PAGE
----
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Travel rule changes 'positive', say airlines

Kevan James

September 27, 2021

The relaxation of travel restrictions in England will give airlines a "shot in the arm", said industry group Airlines UK. Welcoming the government simplifying the traffic light system and reducing testing requirements, the organisation said it "moves us much closer to the reopening of UK aviation" (Image - Gatwick Airport).

Transport Secretary Grant Shapps said the changes would enable more people to travel around the world. From 4 October the amber and green lists will be scrapped in England, leaving a single red list that has been downsized. Shapps commented: "Today's changes mean a simpler, more straightforward system. Public health has always been at the heart of our international travel policy and with more than eight in ten adults fully vaccinated in the UK, we are now able to introduce a proportionate updated structure that reflects the new landscape."

People who have had both jabs will not need to take a pre-departure test before leaving any country not on the red list. They will also be able to replace the day two PCR test with a cheaper, rapid lateral flow test.

Image - Heathrow Airport Ltd

Tim Alderslade, chief executive of Airlines UK, said: "This is a positive step which moves us much closer to the reopening of UK aviation and provides greater reassurance to passengers desperate to travel. "By reducing the number of red list destinations and scrapping PCR testing, ministers have paved the way for people to get away this October half-term and into the winter following 18 months of uncertainty.

"It will provide a real shot in the arm for a sector that until now has not been allowed to trade properly."

Thomas Cook said it expected the coming weekend to be its best for sales in 2021, adding that customers "are booking in droves".

"Based on our bookings already today, I would expect this weekend to be the biggest of the year so far as people take advantage of the great deals on offer, the new easier rules on testing and the simplified system for international travel," said David Child, head of PR and brand at the travel firm.

The travel and tourism sectors have been among the hardest hit by the Covid pandemic. Globally they have lost 62 million jobs, the World Travel and Tourism Council says.

"We are pleased to see the back of an illogical traffic light system that caused confusion and distress for travellers," said Julia Simpson, its president and chief executive. "While this is certainly a step in the right direction, for the UK to be real leaders, the government should adopt a system based on the risk of individuals, not countries."

Image - Kevan James

The changes "remove some of the layers of complexity and expense UK holidaymakers have faced this summer", said Andrew Flintham, managing director of Tui UK.

He said Tui had already seen an increase in bookings for Turkey and destinations "for those looking to enjoy some winter sun" in October. However, the red list should be reduced further, he added.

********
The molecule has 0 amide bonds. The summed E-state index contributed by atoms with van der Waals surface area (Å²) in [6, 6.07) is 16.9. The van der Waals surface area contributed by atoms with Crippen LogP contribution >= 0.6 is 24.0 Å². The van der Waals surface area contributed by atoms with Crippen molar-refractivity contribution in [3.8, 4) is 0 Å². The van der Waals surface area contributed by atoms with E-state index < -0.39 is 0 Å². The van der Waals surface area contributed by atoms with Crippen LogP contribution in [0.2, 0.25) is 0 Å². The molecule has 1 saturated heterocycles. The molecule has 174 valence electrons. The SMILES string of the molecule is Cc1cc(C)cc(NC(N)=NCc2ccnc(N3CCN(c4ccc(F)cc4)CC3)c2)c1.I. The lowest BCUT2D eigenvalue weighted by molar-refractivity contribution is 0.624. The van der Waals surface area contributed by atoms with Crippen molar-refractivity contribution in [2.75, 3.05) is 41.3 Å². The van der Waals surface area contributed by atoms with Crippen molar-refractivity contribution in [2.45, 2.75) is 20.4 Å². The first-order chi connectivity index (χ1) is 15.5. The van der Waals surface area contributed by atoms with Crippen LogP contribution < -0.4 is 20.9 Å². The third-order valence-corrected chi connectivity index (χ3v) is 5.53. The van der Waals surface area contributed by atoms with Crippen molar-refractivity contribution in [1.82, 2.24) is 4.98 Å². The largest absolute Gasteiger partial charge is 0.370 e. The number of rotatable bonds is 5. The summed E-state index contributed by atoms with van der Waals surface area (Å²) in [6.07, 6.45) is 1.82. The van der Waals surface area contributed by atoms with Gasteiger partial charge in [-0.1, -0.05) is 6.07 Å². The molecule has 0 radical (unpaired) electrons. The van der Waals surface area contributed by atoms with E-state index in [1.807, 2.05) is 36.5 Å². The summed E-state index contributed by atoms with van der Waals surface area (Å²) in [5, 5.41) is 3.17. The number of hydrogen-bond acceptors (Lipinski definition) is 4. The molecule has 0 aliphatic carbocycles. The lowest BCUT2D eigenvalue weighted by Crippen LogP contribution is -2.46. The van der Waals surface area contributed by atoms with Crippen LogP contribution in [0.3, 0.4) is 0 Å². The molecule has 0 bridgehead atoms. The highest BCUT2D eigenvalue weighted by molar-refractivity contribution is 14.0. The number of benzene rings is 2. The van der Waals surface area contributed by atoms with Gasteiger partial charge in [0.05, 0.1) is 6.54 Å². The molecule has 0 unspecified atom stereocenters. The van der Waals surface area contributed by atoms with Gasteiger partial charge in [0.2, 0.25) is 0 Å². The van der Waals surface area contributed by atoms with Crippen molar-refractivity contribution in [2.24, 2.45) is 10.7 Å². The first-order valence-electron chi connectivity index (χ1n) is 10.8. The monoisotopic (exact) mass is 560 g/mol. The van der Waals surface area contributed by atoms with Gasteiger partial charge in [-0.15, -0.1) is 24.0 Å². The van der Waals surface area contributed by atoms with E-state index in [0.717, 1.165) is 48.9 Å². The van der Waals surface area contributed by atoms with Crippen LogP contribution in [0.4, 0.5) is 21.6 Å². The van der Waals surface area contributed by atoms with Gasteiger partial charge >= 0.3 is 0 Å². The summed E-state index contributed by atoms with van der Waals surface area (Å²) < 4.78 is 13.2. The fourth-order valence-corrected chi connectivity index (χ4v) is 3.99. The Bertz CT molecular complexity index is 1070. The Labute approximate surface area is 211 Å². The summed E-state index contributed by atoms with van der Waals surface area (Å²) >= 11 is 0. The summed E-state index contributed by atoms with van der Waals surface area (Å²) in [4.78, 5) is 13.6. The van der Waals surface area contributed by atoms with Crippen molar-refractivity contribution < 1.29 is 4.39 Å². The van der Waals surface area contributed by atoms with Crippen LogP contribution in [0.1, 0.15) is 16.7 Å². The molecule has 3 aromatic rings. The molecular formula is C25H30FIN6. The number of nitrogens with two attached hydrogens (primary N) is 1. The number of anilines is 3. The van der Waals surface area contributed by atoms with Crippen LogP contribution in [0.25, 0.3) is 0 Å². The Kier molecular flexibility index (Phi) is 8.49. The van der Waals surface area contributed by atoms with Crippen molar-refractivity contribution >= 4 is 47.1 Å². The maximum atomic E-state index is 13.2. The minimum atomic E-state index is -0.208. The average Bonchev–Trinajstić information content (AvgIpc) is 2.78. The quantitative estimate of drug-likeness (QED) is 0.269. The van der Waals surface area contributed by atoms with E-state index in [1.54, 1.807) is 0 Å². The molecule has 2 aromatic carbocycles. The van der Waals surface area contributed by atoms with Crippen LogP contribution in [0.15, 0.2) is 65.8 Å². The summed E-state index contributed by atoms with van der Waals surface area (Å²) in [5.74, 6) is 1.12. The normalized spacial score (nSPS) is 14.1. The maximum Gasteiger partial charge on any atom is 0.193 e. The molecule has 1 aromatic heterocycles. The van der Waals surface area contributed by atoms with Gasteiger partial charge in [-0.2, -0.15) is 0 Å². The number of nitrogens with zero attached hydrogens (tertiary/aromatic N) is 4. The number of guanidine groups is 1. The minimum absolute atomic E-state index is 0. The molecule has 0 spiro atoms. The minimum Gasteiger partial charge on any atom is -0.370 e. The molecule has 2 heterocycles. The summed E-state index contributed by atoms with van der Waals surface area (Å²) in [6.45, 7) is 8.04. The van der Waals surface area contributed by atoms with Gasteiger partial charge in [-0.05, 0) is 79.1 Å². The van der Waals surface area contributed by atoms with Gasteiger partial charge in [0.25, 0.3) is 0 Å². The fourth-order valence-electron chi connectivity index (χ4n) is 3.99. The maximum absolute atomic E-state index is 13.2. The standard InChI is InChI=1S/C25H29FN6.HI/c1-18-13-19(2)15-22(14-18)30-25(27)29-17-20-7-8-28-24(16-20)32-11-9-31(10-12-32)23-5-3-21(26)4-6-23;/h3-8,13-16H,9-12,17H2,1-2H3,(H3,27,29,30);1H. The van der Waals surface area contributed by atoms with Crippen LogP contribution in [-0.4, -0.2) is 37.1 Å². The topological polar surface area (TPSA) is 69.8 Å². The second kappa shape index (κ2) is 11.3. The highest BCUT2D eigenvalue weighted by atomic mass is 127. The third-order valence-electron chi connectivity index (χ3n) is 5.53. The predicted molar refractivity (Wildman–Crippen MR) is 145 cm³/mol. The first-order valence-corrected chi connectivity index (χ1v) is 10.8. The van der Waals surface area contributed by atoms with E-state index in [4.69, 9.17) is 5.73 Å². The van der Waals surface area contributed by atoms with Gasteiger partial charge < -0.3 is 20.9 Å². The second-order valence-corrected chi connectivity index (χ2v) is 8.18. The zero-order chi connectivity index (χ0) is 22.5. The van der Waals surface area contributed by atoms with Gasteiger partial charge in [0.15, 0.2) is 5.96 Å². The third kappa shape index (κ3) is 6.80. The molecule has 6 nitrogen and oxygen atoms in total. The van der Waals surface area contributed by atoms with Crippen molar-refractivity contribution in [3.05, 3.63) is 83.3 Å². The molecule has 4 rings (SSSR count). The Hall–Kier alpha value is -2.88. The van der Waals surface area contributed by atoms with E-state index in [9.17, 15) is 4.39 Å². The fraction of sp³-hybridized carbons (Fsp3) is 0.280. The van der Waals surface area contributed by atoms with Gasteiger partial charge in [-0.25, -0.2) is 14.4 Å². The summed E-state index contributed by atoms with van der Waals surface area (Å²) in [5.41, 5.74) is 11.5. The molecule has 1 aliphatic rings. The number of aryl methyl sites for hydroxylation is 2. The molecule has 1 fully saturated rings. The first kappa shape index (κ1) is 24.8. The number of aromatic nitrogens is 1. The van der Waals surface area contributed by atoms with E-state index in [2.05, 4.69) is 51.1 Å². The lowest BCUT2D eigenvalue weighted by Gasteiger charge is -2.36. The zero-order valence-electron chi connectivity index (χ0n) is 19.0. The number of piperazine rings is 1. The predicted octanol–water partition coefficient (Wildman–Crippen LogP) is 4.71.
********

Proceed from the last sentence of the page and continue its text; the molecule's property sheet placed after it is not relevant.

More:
Prior to the Prime Minister's trip to the United States, Virgin Atlantic said: "We urge the UK Government to use the Prime Minister's upcoming visit to the USA to work with the Biden administration to remove transatlantic restrictions for UK citizens, just as the UK has done for US travellers."


There has always been a need to provide some degree of protection for travellers in many parts of the world from infectious diseases. Vaccines of one kind or another have been in use for decades. Such vaccines however are tried and tested over many years, unlike those now available to offer protection against COVID-19.

Of necessity, given the speed with which COVID-19 has been shown to spread, vaccine development has had to be very rapid. The result is that, despite the wide rollout, people with two jabs are still contracting the disease.

No vaccine has ever been completely effective and what has upset so many people are the promises made that 'everything will be back to normal once we have the vaccine' - promises that have been broken the world over. Not least in the United Kingdom.

Image - Kevan James

What is also upsetting - and anathema to increasing numbers of ordinary people around the globe - is the compulsory nature of vaccine rollout. The travel restrictions may well be easing...but only for those who have been vaccinated. Not only is this discriminatory but so are the imposition of so-called 'vaccine passports' for domestic use within countries. Increasingly loud protests against them are being seen worldwide but are met with equally increasing heavy handedness by local police services.

The nub of all this however is not only have the much lauded COVID-19 vaccines been shown to fail to offer the complete protection promised, but travel in an airliner is one of the safest places to be when it comes to clean air thanks to modern day air filtration systems.

On top of that are the numbers of people that have suffered adverse reactions to the vaccines, including death. While it is a substantial minority who suffer ill effects, as I have said before, no medicine or drug has ever been invented that does not have some kind of adverse reaction for somebody. As long as that situation exists, you cannot force people to take them.

© Kevan James 2021

Additional information via the BBC

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